National Intelligence and Security Service
|Jurisdiction||Federal Government of The Sudan|
The National Intelligence and Security Service (Arabic: جهاز الأمن والمخابرات الوطني السوداني, Jihaaz Al Amn Al Watani Wal Mukhaabaraat) is the intelligence service of the federal government of Sudan. The NISS is an incredibly powerful body, and has been granted extensive powers by the National Security Acts of 1999 and 2010 and has been referred to as a secret police organization.
It is widely accepted that in addition to its domestic operations, the NISS has operations and agents throughout the Middle East, North Africa and Western Europe. The secretive organisation's most well known operation is its massive intelligence network in Iraq, which it was able to build by recruiting foreign fighters passing through Khartoum on their way to Iraq.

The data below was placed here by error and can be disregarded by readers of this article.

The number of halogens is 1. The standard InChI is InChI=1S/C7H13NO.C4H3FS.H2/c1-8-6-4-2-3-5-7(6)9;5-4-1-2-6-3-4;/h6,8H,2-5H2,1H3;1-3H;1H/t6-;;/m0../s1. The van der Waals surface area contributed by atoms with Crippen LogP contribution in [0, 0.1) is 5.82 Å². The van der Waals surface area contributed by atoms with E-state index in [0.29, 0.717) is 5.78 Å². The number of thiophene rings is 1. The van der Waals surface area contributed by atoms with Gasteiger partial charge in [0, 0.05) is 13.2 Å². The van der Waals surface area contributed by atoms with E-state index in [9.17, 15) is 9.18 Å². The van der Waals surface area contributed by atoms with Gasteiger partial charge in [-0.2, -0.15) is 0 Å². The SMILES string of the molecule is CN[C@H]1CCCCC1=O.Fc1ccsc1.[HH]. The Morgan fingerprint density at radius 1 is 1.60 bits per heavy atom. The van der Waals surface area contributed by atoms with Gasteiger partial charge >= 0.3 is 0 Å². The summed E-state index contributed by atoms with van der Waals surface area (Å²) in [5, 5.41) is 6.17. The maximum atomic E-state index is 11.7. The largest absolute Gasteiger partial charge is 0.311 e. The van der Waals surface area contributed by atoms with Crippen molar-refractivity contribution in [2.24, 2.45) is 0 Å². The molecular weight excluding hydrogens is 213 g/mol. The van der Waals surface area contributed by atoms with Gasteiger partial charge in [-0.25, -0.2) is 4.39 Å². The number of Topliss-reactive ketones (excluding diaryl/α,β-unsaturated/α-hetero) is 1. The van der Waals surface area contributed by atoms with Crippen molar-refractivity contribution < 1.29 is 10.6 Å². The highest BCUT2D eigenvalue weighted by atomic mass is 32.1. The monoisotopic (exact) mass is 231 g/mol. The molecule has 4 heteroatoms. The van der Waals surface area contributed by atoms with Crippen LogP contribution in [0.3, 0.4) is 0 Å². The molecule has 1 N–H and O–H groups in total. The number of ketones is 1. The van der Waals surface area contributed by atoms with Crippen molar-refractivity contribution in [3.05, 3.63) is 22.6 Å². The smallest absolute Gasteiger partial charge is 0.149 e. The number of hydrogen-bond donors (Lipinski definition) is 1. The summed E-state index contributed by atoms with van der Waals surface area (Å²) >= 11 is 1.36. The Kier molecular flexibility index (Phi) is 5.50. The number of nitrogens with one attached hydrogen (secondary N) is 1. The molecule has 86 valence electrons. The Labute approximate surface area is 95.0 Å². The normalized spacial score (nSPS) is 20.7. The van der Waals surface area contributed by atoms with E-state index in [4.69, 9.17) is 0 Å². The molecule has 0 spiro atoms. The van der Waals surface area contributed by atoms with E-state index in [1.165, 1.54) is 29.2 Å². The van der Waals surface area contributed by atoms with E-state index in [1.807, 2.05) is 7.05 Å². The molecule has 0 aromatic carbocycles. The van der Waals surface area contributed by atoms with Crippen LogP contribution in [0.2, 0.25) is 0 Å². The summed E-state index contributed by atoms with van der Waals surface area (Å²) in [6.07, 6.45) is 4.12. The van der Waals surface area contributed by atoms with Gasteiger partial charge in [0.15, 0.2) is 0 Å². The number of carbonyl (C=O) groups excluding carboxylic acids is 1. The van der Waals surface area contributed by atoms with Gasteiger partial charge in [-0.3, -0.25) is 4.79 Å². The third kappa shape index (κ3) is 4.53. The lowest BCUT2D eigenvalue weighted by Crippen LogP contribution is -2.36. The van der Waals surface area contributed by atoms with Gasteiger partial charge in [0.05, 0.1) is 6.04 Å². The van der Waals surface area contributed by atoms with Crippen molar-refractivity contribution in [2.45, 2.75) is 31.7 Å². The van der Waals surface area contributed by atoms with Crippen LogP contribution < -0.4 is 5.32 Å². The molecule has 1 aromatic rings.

From 2004 to 2009 the NISS was led by Salah Gosh until he was removed by President Al-Bashir and replaced with Mohammed Atta al-Moula, who the deputy director of the service who has led it ever since.
- Amnesty International - Agents of Fear: The National Security Service in Sudan p.10
- Caryl, Christian (October 3, 2012). "An Idealist on Death Row". Foreign Policy. Retrieved February 21, 2015.
...the Sudanese secret police — the notorious National Intelligence and Security Services (NISS)...
- Howden, Daniel (June 28, 2012). "Has the Arab Spring now spread to Sudan?". The Independent. Retrieved February 21, 2015.
...and the hated secret police, the NISS.
- Wheeler, Skye (August 14, 2009). "Sudan president replaces intelligence chief". Reuters. Retrieved January 5, 2016.
- "Sudan’s RSF pledges to liberate rebel stronghold in South Kordofan". Sudan Tribune. June 10, 2014. Retrieved January 5, 2016.
The militia was activated and restructured again in August last year under the command of NISS
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